Brugia spp. L3 larvae (third-stage larvae)
B. tupaiae: 1mm x 21 μm
B. malayi: 1.5mm x 25 μm
B.pahangi: 1.6mm x 25 μm
  1. mosquito takes a blood meal (L3 larvae enter skin)*
  2. adults in lymphatics
  3. adults produce sheathed microfilariae that reach the blood stream
  4. mosquito takes a blood meal (ingests microfilariae)
  5. microfilariae shed sheaths, penetrate mosquito's midgut and migrate to thoracic muscles
  6. L1 larvea
  7. L3 larvea
  8. migrate to head and mosquito's proboscis
Mosquito Mosquito bite
  • infections involving small numbers of worms are often asymptomatic
  • Early symptoms of lymphatic filariasis consist of intermittent fever and enlarged, tender lymph nodes
  • In a small number of chronic cases, permanent lymphatic dysfunction caused by repeated exposure to infection over a number of years results in the massive lymphedema and accumulation of excess tissue known as elephantiasis.
Clonorchis sinensis Metacercariae (166 μm x 148 μm)
  1. embryonated eggs in feces
  2. eggs are ingested by snails
  3. free-swimming cercariae encyst in the skin or flesh of fresh water fish
  4. metacerariae in flesh or skin of fresh water fish are ingested by human host*
  5. excyst in duodenum
  6. adults in biliary duct
Fresh water fish containing metacercariae in flesh or skin Ingestion
  • inflammation and intermittent obstruction of the biliary ducts. 
  • acute phase:
  • abdominal pain, nausea, diarrhea, and eosinophilia can occur
  • long-standing infections: cholangitis, cholelithiasis, pancreatitis, and cholangiocarcinoma can develop, which may be fatal
Echinococcus spp. Embryonated eggs
(30 x 34 μm up to 90 μm)
  1. embryonated eggs in feces*
  2. oncosphere hatches, penetrates intestinal wall
  3. hydatid cyst in liver, lungs
  4. protoscolices from cyst
  5. scolex attaches to intestines
  6. adult in small intestines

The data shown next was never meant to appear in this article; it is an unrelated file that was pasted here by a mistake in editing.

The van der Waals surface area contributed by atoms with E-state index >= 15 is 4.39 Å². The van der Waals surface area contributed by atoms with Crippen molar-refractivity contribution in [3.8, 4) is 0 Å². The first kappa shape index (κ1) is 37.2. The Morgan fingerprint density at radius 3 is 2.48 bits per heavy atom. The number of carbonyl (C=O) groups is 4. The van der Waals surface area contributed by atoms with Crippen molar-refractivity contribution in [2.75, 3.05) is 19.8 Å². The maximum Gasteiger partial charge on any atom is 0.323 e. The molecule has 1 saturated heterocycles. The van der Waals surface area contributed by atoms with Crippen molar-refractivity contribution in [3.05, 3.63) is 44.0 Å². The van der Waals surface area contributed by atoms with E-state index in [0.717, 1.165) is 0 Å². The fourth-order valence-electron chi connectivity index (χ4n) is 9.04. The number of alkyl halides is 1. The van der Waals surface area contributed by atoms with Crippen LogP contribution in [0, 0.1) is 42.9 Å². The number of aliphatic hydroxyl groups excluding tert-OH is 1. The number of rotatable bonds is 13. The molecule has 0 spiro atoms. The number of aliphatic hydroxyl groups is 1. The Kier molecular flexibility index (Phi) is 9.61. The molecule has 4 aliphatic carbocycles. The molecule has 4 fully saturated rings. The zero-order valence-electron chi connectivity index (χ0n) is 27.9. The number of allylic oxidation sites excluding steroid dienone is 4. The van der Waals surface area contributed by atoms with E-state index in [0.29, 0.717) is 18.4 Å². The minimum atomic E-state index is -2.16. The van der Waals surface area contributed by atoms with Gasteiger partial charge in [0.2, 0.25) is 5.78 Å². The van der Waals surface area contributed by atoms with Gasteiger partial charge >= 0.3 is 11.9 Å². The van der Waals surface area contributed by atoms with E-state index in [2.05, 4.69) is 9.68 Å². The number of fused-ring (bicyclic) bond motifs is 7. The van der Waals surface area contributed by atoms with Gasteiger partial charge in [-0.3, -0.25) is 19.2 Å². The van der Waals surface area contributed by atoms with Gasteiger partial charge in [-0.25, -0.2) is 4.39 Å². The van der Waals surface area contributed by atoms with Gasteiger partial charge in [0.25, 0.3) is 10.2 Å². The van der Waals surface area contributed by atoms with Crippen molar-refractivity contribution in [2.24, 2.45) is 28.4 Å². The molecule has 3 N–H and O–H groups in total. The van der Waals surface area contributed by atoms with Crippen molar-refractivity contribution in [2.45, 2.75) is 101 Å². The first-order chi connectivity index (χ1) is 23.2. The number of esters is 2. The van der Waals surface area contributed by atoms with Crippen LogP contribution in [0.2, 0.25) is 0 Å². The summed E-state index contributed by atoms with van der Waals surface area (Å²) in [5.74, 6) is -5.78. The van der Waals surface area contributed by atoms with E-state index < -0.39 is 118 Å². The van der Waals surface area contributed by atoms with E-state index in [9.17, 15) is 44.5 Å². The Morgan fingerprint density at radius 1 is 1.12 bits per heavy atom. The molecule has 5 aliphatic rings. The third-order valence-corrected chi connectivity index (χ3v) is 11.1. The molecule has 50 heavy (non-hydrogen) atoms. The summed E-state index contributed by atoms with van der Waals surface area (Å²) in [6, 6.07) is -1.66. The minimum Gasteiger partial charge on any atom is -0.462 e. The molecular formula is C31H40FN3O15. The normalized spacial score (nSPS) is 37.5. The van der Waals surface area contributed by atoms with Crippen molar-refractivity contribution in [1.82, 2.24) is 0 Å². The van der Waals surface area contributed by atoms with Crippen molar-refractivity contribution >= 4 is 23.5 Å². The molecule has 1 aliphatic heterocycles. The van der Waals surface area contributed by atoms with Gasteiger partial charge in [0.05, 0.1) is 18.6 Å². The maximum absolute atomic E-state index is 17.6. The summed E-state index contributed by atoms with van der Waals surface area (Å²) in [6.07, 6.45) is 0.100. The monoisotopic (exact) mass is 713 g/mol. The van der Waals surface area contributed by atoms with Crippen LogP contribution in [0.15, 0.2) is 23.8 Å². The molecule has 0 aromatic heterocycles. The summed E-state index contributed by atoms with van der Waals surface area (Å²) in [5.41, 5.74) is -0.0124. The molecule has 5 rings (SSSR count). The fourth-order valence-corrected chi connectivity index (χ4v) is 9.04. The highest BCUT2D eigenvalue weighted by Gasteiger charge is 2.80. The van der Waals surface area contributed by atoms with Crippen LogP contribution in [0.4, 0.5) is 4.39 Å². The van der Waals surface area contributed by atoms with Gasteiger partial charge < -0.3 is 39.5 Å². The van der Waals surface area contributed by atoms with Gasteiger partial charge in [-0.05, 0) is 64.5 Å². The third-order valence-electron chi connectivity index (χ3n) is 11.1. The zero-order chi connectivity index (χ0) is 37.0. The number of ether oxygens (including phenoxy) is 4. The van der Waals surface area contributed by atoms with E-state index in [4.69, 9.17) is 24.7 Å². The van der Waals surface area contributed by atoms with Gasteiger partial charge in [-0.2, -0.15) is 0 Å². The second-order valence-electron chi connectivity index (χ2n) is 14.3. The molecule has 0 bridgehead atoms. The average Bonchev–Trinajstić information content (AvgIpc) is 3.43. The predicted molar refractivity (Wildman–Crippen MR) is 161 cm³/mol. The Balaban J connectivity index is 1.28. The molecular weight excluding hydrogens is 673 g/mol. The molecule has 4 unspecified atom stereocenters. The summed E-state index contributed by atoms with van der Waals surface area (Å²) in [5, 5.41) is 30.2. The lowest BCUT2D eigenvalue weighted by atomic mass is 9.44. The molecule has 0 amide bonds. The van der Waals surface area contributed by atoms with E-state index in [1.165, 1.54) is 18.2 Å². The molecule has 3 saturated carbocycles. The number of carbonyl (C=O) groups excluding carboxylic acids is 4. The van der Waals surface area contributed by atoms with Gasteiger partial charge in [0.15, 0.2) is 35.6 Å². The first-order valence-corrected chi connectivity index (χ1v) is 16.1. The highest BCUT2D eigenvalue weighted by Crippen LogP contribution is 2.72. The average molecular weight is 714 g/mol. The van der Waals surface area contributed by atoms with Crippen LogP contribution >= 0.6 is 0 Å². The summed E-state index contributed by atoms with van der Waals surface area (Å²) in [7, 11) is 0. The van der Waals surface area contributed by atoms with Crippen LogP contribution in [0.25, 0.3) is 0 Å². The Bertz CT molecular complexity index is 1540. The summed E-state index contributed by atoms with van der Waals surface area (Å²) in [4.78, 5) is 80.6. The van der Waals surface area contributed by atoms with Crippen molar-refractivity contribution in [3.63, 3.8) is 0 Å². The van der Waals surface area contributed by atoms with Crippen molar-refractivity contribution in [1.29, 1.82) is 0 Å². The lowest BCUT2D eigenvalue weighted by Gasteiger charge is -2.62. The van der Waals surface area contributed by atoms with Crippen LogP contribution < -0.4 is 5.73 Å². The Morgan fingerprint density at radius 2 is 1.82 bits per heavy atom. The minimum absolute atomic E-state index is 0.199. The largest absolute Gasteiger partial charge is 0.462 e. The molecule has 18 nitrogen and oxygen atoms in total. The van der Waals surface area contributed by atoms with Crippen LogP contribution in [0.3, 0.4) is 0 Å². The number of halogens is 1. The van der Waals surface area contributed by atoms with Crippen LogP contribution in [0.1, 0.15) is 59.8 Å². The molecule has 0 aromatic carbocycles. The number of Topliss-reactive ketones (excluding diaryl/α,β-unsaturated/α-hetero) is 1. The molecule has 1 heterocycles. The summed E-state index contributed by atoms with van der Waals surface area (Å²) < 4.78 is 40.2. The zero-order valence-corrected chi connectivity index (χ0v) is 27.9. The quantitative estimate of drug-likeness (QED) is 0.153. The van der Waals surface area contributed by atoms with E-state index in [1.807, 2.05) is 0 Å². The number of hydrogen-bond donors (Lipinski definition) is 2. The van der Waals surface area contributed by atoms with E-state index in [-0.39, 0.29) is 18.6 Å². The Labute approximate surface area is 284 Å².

Eggs from infected dogs Ingestion E. granulosus infections remain silent for years before the enlarging cysts cause symptoms in the affected organs: abdominal pain, a mass in the hepatic area, and biliary duct obstruction
  • chest pain, cough, and hemoptysis
  • rupture of the cysts can produce fever, urticaria, eosinophilia, and anaphylactic shock, cyst dissemination
  • brain, bone, heart can also be involved
  • E. multilocularis affects the liver as a slow growing, destructive tumor, with abdominal pain, biliary obstruction, and occasionally metastatic lesions into the lungs and brain
  • E. vogeli affects mainly the liver, where it acts as a slow growing tumor; secondary cystic development is common.
Enterobius vermicularis Embryonated eggs (60 μm x 27 μm)
  1. eggs are deposited on perianal folds
  2. larvae inside the eggs mature within 4 to 6 hours
  3. self-infection occurs by transferring infective eggs to the mouth
  4. larvae hatch in small intestine
  5. adults in lumen of cecum
Food, or contaminated hands
Contaminated clothes or bed linens.
Small number of eggs may become airborne
Direct contact (hand to mouth), Inhalation
  • frequently asymptomatic
  • Perianal pruritus
  • excoriations and bacterial superinfection possible
  • invasion of the female genital tract with vulvovaginitis and pelvic or peritoneal granulomas possible
  • anorexia, irritability, abdominal pain
Fasciola hepatica and Fasciola gigantica Metacercariae
(Eggs: 130-150 μm long by 60-90 μm wide)
  1. unembryonated eggs in feces
  2. embryonated eggs in water
  3. miracidia hatch, penetrate snail
  4. free-swimming cercariae encyst on water plants
  5. metacercariae on water plant ingested by human, sheep or cattle*
  6. excyst in duodenum
  7. adults in hepatic biliary ducts
Freshwater plants (watercress) Unboiled or unfiltered surface water Ingestion
  • acute phase: abdominal pain, hepatomegaly, fever, vomiting, diarrhea, urticaria and eosinophilia, and can last for months
  • chronic phase: intermittent biliary obstruction and inflammation.  Occasionally, ectopic locations of infection (such as intestinal wall, lungs, subcutaneous tissue, and pharyngeal mucosa)
Necator americanus Third-stage larva (60 μm x 35 μm)
  1. eggs in feces
  2. rhabditiform larva hatches
  3. filariform larva (third-stage larva)*
  4. adults in small intestines
Soil, contaminated surfaces, feces Penetration of intact skin / oral route
  • Iron deficiency anemia
  • can be accompanied by cardiac complications